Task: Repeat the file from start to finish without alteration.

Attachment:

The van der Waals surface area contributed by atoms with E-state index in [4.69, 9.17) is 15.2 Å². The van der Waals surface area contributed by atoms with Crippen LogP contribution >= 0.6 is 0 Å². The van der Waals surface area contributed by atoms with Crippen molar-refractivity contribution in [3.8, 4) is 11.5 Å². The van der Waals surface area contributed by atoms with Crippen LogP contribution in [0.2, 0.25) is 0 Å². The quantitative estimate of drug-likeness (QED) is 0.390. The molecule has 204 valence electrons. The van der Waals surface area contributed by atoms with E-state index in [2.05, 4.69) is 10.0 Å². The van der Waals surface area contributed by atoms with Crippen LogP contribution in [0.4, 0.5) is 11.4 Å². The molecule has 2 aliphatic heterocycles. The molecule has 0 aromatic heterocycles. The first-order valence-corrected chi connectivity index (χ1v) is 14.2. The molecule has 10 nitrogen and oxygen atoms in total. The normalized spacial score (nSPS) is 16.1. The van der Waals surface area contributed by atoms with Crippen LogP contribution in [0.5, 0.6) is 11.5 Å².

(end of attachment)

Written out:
The van der Waals surface area contributed by atoms with E-state index in [4.69, 9.17) is 15.2 Å². The van der Waals surface area contributed by atoms with Crippen LogP contribution >= 0.6 is 0 Å². The van der Waals surface area contributed by atoms with Crippen molar-refractivity contribution in [3.8, 4) is 11.5 Å². The van der Waals surface area contributed by atoms with Crippen LogP contribution in [0.2, 0.25) is 0 Å². The quantitative estimate of drug-likeness (QED) is 0.390. The molecule has 204 valence electrons. The van der Waals surface area contributed by atoms with E-state index in [2.05, 4.69) is 10.0 Å². The van der Waals surface area contributed by atoms with Crippen LogP contribution in [0.4, 0.5) is 11.4 Å². The molecule has 2 aliphatic heterocycles. The molecule has 0 aromatic heterocycles. The first-order valence-corrected chi connectivity index (χ1v) is 14.2. The molecule has 10 nitrogen and oxygen atoms in total. The normalized spacial score (nSPS) is 16.1. The van der Waals surface area contributed by atoms with Crippen LogP contribution in [0.5, 0.6) is 11.5 Å².